Michael Lombardi's article on SportsIllustrated.cnn.com today addresed what he called "three common misperceptions" in today's NFL. I had a very big issue with the way in which he addressed the first of his "misperceptions."
The first misperception: You Must Establish The Run
First off, in the wake of the Indianapolis Colts' high-flying antics over the last several seasons, and even before that, the offensive displays put on by the so-called "Greatest Show on Turf," I wouldn't say that this misperception is exactly prevalent anymore.
Second, though, and more importantly, Lombardi throws a bunch of statistics into his article in order to back up his claim. But the statistics - given that he doesn't show where he's getting his data - may very well be misleading.
Lombardi says, for example, that five of last year's playoff teams were 26th or lower in first-half rushing attempts. Where, exactly, were the other seven? We don't know, but given that none of those other seven playoff teams (according to NFL.com) ranked lower than 12th in the league in total rushing, while the five teams that he cited averaged 17th (with none placing in the top 12), we can make some assumptions.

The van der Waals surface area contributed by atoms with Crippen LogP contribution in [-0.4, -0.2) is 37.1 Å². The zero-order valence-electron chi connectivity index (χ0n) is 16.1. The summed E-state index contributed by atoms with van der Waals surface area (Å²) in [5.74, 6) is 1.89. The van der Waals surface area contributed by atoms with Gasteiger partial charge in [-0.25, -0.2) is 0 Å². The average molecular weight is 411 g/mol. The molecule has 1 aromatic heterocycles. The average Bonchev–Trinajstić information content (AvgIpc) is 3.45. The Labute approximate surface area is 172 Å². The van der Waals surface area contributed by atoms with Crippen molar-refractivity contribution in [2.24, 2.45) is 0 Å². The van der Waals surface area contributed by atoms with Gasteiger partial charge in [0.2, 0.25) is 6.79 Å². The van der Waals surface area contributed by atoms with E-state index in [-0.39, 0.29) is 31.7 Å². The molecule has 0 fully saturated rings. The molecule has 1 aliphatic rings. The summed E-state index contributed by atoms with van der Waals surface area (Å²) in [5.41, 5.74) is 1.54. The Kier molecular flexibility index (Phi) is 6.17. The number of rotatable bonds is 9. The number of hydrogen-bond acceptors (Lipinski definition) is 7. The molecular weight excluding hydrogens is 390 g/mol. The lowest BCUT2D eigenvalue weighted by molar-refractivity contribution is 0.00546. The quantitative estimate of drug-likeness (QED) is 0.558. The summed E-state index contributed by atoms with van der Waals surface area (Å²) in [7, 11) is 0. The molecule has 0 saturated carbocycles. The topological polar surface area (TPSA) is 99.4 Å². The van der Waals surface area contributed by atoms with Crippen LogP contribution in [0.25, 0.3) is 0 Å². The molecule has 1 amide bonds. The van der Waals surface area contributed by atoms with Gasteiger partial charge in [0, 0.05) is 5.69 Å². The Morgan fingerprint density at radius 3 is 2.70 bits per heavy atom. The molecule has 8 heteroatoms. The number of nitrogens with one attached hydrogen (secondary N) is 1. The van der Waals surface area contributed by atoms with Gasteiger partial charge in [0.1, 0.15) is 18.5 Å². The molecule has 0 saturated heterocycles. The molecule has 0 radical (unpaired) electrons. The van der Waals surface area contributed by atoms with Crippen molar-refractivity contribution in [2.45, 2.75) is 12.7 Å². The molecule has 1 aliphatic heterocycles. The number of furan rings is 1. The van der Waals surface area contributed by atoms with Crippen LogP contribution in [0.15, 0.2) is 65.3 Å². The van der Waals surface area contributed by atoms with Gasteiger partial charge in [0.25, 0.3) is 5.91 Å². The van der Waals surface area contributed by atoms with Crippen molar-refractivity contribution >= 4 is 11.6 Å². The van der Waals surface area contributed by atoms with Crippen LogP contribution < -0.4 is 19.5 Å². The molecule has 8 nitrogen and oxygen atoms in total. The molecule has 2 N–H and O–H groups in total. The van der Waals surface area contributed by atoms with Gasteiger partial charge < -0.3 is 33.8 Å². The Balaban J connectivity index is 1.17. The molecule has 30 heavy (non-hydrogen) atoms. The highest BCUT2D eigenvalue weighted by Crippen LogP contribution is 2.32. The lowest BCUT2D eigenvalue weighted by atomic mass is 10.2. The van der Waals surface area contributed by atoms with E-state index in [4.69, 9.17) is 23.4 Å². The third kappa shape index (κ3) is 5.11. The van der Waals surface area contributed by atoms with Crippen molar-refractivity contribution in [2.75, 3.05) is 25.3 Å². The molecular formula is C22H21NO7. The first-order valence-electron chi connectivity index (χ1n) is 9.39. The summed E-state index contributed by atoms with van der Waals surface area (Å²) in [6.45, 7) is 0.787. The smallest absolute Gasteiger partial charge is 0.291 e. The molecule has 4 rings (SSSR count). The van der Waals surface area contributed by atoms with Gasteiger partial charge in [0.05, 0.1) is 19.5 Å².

Earlier in the column, in his first use of the "first-half rushing attempts" statistic - one which I attempted, but failed, to find via Google - Lombardi noted that the Minnesota Vikings ran the ball the most in the first half of any team, and that the Oakland Raiders ran the ball the second-most in the first half. He failed to note, however, that there were good reasons those teams ran the ball so much, and that they failed: their offenses were completely unbalanced.
Both the Raiders and the Vikings had excellent running backs - Justin Fargas in Oakland and Adrian Peterson in Minnesota - but quarterback play and wide receiver play that could most generously be termed inconsistent. They ran because they had no other choice, and they were unsuccessful (albeit only marginally unsuccessful in the case of the Vikings, who very nearly did make the playoffs) because their opponents knew that they had no other choice.
It's all very well and good to establish the run - but the point of establishing the run is to open up the field for the passing game. If you don't have a passing game - and the Vikings and Raiders, again according to NFL.com, had the 28th and 31st-most passing yards in the league, with the 29th and 32nd-most passing attempts - then establishing the run won't help you very much over the course of the game.
Lombardi is a good columnist, don't get me wrong. He's eloquent, and he definitely knows football. In this case, though, he lets his zeal to make a point get in the way of good intellectual sense, and the result is a significantly weaker article than would have otherwise been possible.